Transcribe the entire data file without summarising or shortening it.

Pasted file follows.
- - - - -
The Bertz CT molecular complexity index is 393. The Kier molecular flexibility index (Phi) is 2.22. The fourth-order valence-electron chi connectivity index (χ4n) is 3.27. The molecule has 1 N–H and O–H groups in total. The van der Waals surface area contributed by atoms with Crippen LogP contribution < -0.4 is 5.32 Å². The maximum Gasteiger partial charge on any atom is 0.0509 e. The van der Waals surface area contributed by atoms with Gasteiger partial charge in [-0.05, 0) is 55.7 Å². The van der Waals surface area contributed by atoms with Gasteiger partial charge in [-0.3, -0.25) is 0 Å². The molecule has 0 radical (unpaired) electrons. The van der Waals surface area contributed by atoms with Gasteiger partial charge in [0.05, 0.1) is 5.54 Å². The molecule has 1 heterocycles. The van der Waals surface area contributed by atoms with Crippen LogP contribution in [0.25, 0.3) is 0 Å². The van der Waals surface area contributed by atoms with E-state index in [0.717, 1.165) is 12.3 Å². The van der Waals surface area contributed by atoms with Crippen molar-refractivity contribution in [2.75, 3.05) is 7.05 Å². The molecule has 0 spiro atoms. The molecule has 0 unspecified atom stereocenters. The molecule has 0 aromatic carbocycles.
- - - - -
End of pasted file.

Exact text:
The Bertz CT molecular complexity index is 393. The Kier molecular flexibility index (Phi) is 2.22. The fourth-order valence-electron chi connectivity index (χ4n) is 3.27. The molecule has 1 N–H and O–H groups in total. The van der Waals surface area contributed by atoms with Crippen LogP contribution < -0.4 is 5.32 Å². The maximum Gasteiger partial charge on any atom is 0.0509 e. The van der Waals surface area contributed by atoms with Gasteiger partial charge in [-0.05, 0) is 55.7 Å². The van der Waals surface area contributed by atoms with Gasteiger partial charge in [-0.3, -0.25) is 0 Å². The molecule has 0 radical (unpaired) electrons. The van der Waals surface area contributed by atoms with Gasteiger partial charge in [0.05, 0.1) is 5.54 Å². The molecule has 1 heterocycles. The van der Waals surface area contributed by atoms with Crippen LogP contribution in [0.25, 0.3) is 0 Å². The van der Waals surface area contributed by atoms with E-state index in [0.717, 1.165) is 12.3 Å². The van der Waals surface area contributed by atoms with Crippen molar-refractivity contribution in [2.75, 3.05) is 7.05 Å². The molecule has 0 spiro atoms. The molecule has 0 unspecified atom stereocenters. The molecule has 0 aromatic carbocycles.